Although published in 1966, Rolf Jensen’s words could have been written any time from the mid-1930s onwards. Paraphrasing Le Corbusier’s lofty theorising from La Ville Radieuse,3 the former Director of Housing and Borough Architect for North Westminster, London (1947-56) was essentially reiterating the Modern Movement’s long-cherished beliefs that providing housing was not just about constructing dwelling units. Modern design, from that standpoint, also stood for social transformation, seeing particular forms of dwelling as capable of inculcating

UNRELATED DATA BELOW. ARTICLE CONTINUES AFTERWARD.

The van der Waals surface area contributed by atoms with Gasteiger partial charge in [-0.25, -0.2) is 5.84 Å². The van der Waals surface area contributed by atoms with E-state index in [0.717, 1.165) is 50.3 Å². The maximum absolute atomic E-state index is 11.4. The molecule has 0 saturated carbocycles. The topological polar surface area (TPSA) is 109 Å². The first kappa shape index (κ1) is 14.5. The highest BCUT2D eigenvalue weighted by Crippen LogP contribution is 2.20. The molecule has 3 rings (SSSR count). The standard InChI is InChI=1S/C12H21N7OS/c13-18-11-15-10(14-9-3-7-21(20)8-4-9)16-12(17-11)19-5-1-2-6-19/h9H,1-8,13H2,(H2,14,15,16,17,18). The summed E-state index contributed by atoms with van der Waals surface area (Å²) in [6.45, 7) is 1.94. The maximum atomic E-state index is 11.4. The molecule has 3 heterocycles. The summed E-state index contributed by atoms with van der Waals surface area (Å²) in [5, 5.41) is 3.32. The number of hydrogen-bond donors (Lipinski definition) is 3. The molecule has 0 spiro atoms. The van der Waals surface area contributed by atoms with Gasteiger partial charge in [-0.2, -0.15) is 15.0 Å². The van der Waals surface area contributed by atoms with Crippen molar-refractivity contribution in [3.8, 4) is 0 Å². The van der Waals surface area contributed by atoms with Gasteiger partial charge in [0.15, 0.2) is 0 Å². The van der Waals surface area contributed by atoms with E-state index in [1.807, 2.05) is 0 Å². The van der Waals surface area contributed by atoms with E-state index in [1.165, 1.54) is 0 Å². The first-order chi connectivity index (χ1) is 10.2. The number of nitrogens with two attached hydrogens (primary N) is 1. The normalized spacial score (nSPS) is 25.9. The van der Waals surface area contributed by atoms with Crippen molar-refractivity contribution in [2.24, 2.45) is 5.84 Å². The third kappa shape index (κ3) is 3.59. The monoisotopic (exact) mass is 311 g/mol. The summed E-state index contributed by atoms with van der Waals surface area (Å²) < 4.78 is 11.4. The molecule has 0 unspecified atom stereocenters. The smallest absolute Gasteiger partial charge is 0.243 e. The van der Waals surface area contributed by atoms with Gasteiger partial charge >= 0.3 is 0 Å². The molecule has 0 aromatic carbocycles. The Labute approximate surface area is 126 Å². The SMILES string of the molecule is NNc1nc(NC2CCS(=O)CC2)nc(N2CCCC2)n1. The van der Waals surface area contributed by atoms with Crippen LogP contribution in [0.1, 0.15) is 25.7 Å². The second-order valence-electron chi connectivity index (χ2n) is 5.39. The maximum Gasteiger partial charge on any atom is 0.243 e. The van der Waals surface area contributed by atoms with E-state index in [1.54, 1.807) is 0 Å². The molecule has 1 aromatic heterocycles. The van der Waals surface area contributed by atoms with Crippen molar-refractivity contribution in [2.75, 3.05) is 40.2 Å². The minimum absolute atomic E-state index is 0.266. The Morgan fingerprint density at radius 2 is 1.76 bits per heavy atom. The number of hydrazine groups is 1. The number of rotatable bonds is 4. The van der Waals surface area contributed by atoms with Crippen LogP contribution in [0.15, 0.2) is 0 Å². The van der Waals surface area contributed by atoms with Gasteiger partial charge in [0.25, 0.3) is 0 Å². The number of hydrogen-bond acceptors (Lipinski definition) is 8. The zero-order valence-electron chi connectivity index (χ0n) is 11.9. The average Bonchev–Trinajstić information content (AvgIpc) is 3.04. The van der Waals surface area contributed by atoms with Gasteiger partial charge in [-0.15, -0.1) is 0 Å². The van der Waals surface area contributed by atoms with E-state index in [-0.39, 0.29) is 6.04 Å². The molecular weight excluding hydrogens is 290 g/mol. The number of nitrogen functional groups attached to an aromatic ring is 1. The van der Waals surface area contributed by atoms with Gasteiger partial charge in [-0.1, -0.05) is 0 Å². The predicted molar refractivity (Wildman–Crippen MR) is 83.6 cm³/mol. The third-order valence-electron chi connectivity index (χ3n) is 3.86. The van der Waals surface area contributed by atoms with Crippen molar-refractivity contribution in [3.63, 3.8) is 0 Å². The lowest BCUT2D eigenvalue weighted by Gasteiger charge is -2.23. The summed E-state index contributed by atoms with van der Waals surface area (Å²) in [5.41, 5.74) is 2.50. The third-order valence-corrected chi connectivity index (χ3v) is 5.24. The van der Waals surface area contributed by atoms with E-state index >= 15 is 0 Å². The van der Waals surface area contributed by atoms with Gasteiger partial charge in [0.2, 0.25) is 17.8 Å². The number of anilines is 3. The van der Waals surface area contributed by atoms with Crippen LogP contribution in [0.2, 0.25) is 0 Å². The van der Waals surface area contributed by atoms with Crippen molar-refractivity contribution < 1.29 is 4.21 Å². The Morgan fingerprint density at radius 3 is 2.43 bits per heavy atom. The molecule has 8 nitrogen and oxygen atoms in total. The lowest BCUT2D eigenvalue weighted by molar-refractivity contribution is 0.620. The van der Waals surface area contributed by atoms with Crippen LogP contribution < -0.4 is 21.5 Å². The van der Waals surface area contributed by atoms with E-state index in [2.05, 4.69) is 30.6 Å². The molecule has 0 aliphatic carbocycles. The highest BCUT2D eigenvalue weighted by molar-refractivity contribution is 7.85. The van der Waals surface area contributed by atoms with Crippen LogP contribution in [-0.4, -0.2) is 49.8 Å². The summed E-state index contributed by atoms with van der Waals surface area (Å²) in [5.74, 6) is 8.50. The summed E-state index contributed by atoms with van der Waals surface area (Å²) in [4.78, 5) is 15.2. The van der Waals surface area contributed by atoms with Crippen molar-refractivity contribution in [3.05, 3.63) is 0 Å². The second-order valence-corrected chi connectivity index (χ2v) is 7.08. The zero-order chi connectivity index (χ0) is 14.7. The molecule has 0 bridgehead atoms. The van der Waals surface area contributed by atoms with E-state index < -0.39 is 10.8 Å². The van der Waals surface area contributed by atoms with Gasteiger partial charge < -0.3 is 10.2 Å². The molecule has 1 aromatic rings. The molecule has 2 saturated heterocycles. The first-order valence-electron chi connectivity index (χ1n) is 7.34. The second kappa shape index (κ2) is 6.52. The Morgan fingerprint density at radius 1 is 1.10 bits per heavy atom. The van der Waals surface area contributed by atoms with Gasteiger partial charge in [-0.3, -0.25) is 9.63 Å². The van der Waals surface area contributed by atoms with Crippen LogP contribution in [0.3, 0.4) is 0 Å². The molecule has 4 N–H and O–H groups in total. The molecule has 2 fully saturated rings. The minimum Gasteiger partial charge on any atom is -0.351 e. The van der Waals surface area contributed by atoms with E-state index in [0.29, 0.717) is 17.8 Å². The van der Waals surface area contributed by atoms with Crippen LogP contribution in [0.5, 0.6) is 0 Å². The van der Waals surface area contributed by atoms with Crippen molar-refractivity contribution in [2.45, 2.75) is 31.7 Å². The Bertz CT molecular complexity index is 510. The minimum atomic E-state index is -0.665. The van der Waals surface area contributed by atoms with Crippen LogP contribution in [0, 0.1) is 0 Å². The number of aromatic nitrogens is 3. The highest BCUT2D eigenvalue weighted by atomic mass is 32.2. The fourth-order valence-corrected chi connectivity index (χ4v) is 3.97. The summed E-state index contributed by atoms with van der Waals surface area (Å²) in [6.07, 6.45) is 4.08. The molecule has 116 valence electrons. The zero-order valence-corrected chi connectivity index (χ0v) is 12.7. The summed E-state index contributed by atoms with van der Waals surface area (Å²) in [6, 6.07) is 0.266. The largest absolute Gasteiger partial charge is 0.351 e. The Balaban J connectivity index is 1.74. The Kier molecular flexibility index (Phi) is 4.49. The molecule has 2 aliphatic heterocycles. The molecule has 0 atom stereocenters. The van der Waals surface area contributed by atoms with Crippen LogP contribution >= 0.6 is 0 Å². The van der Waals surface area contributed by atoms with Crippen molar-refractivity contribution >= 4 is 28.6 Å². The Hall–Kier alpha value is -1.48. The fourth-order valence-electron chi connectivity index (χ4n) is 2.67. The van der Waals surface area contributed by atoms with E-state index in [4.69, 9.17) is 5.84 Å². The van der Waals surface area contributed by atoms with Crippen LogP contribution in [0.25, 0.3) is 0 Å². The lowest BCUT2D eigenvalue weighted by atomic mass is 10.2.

progress made in developing modern social housing. The end-products varied, but the underlying goal remained much the same – that better housing really could deliver a better society. Experience of the new housing estates, however, had dented that view. First, as shown in Chapter 8, preoccupation with numbers had led to emphasis on standardisation and repetition as the keys to delivering target figures and reducing housing lists, but at the expense of the social facilities provided for the new residents. Second, it had occurred to some observers by the early 1950s that redevelopment might also have removed certain valued characteristics of the pre-existing urban environment.